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U.S. Efforts to Strengthen Primary Care Organization and Payment Robert A. Berenson, M.D., F.A.C.P. Institute Fellow, Th...

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U.S. Efforts to Strengthen Primary Care Organization and Payment Robert A. Berenson, M.D., F.A.C.P. Institute Fellow, The Urban Institute

Colloque International Politiques et Organisation des Soins Primaires 21 October, 2009 THE URBAN INSTITUTE

The Primary Care Shortage Problem • In 1998, 54% of internal medicine residents chose general medicine; by 2005 – 20% -- many now becoming “hospitalists” • U.S. medical school graduates entering family medicine residencies: ─ 1997 – 2340; 2005 – 1132 ─ More than 50% of residency slots fill with international medical graduates --raises issues of cultural competence for primary care and contributing to “brain drain” THE URBAN INSTITUTE

Median Compensation, 1995-2004 (analysis by Bodenheimer, MGMA data) 1995


10 year increase

All primary care




All specialties













A Short History of Medicare Physician Payment • Initially, “customary, prevailing, reasonable,” CPR – modeled after “usual, customary, reasonable” used by private insurers • Paid lowest of actual charge, MD’s customary charge (median of previous year’s), and prevailing charge in area (75th percentile of customary charges) – quasi-fee schedule • Came to be viewed, correctly, as inflationary and to reward procedural specialties THE URBAN INSTITUTE

1989 Legislation Took Effect in 1992 • Relative value scale to rationalize payment and redistribute across type of service and geography – called “resourcebased relative value scale (RBRVS)” -- a relative value unit (RVU) represents sum of practice expenses and work to equal resource costs for each of > 7000 services. One goal was to redistribute from specialists to GPs • Overall expenditure controls through a Volume Performance Standard, now called Sustainable Growth Rate tied to growth in GDP • Dollar amount physician allowed to charge the patient above the fee schedule allowed amount - “balanced bill” – was limited THE URBAN INSTITUTE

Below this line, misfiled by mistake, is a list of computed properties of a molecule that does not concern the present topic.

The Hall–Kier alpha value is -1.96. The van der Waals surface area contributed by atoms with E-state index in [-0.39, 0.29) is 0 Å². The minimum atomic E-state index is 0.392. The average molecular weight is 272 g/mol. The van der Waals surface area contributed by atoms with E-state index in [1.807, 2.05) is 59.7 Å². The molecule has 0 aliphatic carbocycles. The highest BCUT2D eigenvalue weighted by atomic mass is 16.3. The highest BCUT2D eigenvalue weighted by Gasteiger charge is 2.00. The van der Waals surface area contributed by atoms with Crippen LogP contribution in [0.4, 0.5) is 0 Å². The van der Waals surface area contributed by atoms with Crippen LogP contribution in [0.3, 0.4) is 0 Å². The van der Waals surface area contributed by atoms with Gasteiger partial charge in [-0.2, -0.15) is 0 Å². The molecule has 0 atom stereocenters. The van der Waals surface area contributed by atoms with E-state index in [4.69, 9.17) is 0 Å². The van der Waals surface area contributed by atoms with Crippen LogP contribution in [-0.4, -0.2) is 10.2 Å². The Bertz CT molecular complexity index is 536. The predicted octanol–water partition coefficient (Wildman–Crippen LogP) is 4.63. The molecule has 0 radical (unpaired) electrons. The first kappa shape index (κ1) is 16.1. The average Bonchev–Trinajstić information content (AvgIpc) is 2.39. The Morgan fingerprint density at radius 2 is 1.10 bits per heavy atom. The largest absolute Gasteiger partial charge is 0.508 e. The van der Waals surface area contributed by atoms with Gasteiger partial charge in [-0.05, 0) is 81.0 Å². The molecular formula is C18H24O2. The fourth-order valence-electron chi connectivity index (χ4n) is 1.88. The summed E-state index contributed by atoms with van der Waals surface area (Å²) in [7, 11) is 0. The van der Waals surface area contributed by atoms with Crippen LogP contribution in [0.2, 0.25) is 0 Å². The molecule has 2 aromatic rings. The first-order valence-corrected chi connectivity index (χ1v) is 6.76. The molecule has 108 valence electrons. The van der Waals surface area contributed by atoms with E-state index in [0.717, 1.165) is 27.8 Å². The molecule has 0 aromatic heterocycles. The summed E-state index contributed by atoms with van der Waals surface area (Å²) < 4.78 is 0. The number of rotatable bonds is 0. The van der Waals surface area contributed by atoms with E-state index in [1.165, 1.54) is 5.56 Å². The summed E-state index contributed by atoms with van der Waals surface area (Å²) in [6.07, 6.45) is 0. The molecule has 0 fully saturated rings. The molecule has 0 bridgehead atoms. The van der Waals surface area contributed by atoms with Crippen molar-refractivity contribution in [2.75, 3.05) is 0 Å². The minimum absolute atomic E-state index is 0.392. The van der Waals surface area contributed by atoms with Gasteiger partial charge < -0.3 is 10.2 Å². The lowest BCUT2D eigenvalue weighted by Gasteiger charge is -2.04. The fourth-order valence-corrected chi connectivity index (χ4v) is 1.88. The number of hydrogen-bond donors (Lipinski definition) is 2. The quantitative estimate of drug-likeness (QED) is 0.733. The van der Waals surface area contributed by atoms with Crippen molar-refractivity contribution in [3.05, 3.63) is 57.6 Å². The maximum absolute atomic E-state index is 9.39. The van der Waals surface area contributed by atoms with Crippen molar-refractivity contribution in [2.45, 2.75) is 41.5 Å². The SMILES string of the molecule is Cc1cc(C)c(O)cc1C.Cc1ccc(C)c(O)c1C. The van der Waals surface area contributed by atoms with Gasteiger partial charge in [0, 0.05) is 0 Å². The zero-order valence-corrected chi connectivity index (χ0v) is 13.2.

Medicare Fee Schedule Used in Medicare and by Commercial Payers • Current work at Urban Institute to simulate hourly and annual compensation if the Medicare Fee Schedule were used by all payers shows certain specialties have relative returns of 2-2.5:1 compared to Family Practice. (Similar to ratios of private insurance.) Highest returns are in nonsurgical procedural specialties – cardiology, gastroenterology. Also, radiology THE URBAN INSTITUTE

Urban Institute Analysis of Impact of RBRVS with Expenditure Limits • Expected redistribution to “evaluation & management” (E&M) services and MDs who do them, including primary care, did not occur • Although there was modest increase in valuation of E&M services, RVU growth is driven by service volume for new services • The process for setting relative values – including reliance on estimates from an AMA multispecialty committee viewed by many as political and tilted in favor of technical services and procedures THE URBAN INSTITUTE

Current Paralysis In Fee Schedule Payment Policy • Consensus that current system for setting expenditure limits – if volume increases beyond target amount, fees are supposed to drop – is broken both conceptually and politically • No agreement on intellectual component in RBRVS calculation; no gold standard • Practice expense calculations have been flawed and the process remains non-transparent • Medicare distortions replicated in commercial insurance fee schedules, but they pay more THE URBAN INSTITUTE

Other Current Topics in FFS Reimbursement • Pay-for-Performance (starting with Pay-forReporting) at its infancy with a few %, not 25%, the marginal bonuses being implemented • Growing recognition that many needed activities for increasing problem of patients with multiple chronic conditions can’t be reimbursed FFS ─ high transaction costs ─ program integrity concerns -- fraudulent billing ─ one place where “moral hazard” concerns may be valid THE URBAN INSTITUTE